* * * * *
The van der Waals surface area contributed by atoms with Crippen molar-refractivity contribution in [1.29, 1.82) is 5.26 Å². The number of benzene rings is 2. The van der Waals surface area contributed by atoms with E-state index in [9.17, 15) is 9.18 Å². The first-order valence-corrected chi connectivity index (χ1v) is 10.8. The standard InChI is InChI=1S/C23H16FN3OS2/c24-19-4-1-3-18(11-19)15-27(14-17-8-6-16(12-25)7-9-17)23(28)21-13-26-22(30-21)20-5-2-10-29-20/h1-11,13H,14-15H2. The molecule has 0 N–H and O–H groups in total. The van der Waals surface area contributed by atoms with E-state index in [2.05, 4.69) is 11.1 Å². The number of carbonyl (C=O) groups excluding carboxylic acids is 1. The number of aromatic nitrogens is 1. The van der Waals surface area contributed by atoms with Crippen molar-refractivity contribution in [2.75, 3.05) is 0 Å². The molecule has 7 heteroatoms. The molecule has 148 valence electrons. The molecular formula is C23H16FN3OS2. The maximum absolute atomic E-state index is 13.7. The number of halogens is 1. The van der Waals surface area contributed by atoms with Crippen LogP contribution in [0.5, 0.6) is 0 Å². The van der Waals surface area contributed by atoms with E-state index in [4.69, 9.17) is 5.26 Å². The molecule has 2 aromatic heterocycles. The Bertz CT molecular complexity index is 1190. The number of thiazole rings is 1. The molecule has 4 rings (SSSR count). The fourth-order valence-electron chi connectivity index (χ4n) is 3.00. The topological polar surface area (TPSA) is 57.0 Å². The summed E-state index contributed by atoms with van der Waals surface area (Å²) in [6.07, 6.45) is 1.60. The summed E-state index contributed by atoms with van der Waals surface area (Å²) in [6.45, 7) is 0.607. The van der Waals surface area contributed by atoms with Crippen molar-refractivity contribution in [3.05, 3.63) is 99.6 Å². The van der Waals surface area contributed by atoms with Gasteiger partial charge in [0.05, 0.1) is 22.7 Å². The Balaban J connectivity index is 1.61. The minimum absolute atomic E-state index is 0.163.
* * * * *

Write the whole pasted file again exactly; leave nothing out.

The van der Waals surface area contributed by atoms with Crippen molar-refractivity contribution in [1.29, 1.82) is 5.26 Å². The number of benzene rings is 2. The van der Waals surface area contributed by atoms with E-state index in [9.17, 15) is 9.18 Å². The first-order valence-corrected chi connectivity index (χ1v) is 10.8. The standard InChI is InChI=1S/C23H16FN3OS2/c24-19-4-1-3-18(11-19)15-27(14-17-8-6-16(12-25)7-9-17)23(28)21-13-26-22(30-21)20-5-2-10-29-20/h1-11,13H,14-15H2. The molecule has 0 N–H and O–H groups in total. The van der Waals surface area contributed by atoms with E-state index in [2.05, 4.69) is 11.1 Å². The number of carbonyl (C=O) groups excluding carboxylic acids is 1. The number of aromatic nitrogens is 1. The van der Waals surface area contributed by atoms with Crippen molar-refractivity contribution in [2.75, 3.05) is 0 Å². The molecule has 7 heteroatoms. The molecule has 148 valence electrons. The molecular formula is C23H16FN3OS2. The maximum absolute atomic E-state index is 13.7. The number of halogens is 1. The van der Waals surface area contributed by atoms with Crippen LogP contribution in [0.5, 0.6) is 0 Å². The van der Waals surface area contributed by atoms with E-state index in [4.69, 9.17) is 5.26 Å². The molecule has 2 aromatic heterocycles. The Bertz CT molecular complexity index is 1190. The number of thiazole rings is 1. The molecule has 4 rings (SSSR count). The fourth-order valence-electron chi connectivity index (χ4n) is 3.00. The topological polar surface area (TPSA) is 57.0 Å². The summed E-state index contributed by atoms with van der Waals surface area (Å²) in [6.07, 6.45) is 1.60. The summed E-state index contributed by atoms with van der Waals surface area (Å²) in [6.45, 7) is 0.607. The van der Waals surface area contributed by atoms with Crippen molar-refractivity contribution in [3.05, 3.63) is 99.6 Å². The van der Waals surface area contributed by atoms with Gasteiger partial charge in [0.05, 0.1) is 22.7 Å². The Balaban J connectivity index is 1.61. The minimum absolute atomic E-state index is 0.163.